Can't Scale This? The Ethical Parameters of Correctional Work
As most correctional institutions have retained their paramilitary structure, the power differentials and communication lines continue to favor concentration in the top echelons of the organizations. Yet, power and communication are regulated and delimited informally by the actions of middle-level managers and lower level workers, and by subcultural influences within the organization. Because of these attributes, correctional work is characterized by discretionary decision making, particularly when the matter is minor, hidden from view, and sanctioned by the subculture. Acting in an ethical manner (i.e., doing the right thing) in such a closed, structured, but informally functional environment requires a recognition and appreciation of the complexity of the milieu along with a willingness to forge ahead. This article explores the ethical parameters of corrections work in a typical medium-security prison. In an effort to determine what the correctional staff regarded as ethical behavior, the authors administered a questionnaire to them using a newly developed ethics instrument. The authors endeavor to identify the major attributes of ethical work in prison and to establish the heuristic value of the instrument for future research.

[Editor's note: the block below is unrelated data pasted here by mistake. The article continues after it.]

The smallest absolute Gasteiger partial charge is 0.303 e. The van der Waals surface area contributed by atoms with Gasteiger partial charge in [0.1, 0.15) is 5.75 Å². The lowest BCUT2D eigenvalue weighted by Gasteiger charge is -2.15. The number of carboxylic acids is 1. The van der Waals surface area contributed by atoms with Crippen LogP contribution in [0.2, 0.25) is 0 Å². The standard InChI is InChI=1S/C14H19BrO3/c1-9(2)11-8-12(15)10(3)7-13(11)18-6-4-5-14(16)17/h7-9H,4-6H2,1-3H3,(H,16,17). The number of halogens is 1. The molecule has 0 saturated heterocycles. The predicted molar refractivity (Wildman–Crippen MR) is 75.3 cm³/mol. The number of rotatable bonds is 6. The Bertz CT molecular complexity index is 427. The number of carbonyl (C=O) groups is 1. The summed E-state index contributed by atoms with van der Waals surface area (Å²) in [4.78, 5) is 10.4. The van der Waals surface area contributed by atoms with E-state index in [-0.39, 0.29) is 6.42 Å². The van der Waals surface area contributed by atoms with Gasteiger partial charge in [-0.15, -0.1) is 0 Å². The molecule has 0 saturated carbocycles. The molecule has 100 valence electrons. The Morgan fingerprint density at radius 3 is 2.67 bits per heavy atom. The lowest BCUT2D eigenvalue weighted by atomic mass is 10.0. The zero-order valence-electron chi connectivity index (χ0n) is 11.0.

Criminology and Criminal Justice
Stohr, Mary K., Craig Hemmens, Robert L. Marsh, Gary Barrier, and Dan Palhegyi. "Can't scale this? The ethical parameters of correctional work." The Prison Journal 80, no. 1 (2000): 56-79.